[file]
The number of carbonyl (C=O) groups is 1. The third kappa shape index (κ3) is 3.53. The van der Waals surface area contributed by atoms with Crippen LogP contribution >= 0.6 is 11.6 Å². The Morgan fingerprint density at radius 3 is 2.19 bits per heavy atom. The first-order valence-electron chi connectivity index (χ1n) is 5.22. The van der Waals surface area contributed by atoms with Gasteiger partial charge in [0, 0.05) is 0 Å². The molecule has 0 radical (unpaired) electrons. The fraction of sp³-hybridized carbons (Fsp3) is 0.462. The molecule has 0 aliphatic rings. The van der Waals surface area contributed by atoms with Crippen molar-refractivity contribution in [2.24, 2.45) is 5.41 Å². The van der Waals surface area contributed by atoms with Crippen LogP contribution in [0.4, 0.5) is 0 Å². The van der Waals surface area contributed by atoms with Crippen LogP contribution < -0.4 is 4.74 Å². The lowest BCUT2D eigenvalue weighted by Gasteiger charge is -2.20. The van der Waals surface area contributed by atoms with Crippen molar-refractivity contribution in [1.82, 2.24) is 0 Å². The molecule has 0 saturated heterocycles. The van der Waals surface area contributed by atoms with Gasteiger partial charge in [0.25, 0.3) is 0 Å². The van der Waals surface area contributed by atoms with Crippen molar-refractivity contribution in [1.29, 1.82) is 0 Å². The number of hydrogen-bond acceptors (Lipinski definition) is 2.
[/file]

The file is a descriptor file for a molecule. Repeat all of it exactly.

The number of carbonyl (C=O) groups is 1. The third kappa shape index (κ3) is 3.53. The van der Waals surface area contributed by atoms with Crippen LogP contribution >= 0.6 is 11.6 Å². The Morgan fingerprint density at radius 3 is 2.19 bits per heavy atom. The first-order valence-electron chi connectivity index (χ1n) is 5.22. The van der Waals surface area contributed by atoms with Gasteiger partial charge in [0, 0.05) is 0 Å². The molecule has 0 radical (unpaired) electrons. The fraction of sp³-hybridized carbons (Fsp3) is 0.462. The molecule has 0 aliphatic rings. The van der Waals surface area contributed by atoms with Crippen molar-refractivity contribution in [2.24, 2.45) is 5.41 Å². The van der Waals surface area contributed by atoms with Crippen LogP contribution in [0.4, 0.5) is 0 Å². The van der Waals surface area contributed by atoms with Crippen LogP contribution < -0.4 is 4.74 Å². The lowest BCUT2D eigenvalue weighted by Gasteiger charge is -2.20. The van der Waals surface area contributed by atoms with Crippen molar-refractivity contribution in [1.82, 2.24) is 0 Å². The molecule has 0 saturated heterocycles. The van der Waals surface area contributed by atoms with Gasteiger partial charge in [0.25, 0.3) is 0 Å². The van der Waals surface area contributed by atoms with Crippen molar-refractivity contribution in [1.29, 1.82) is 0 Å². The number of hydrogen-bond acceptors (Lipinski definition) is 2.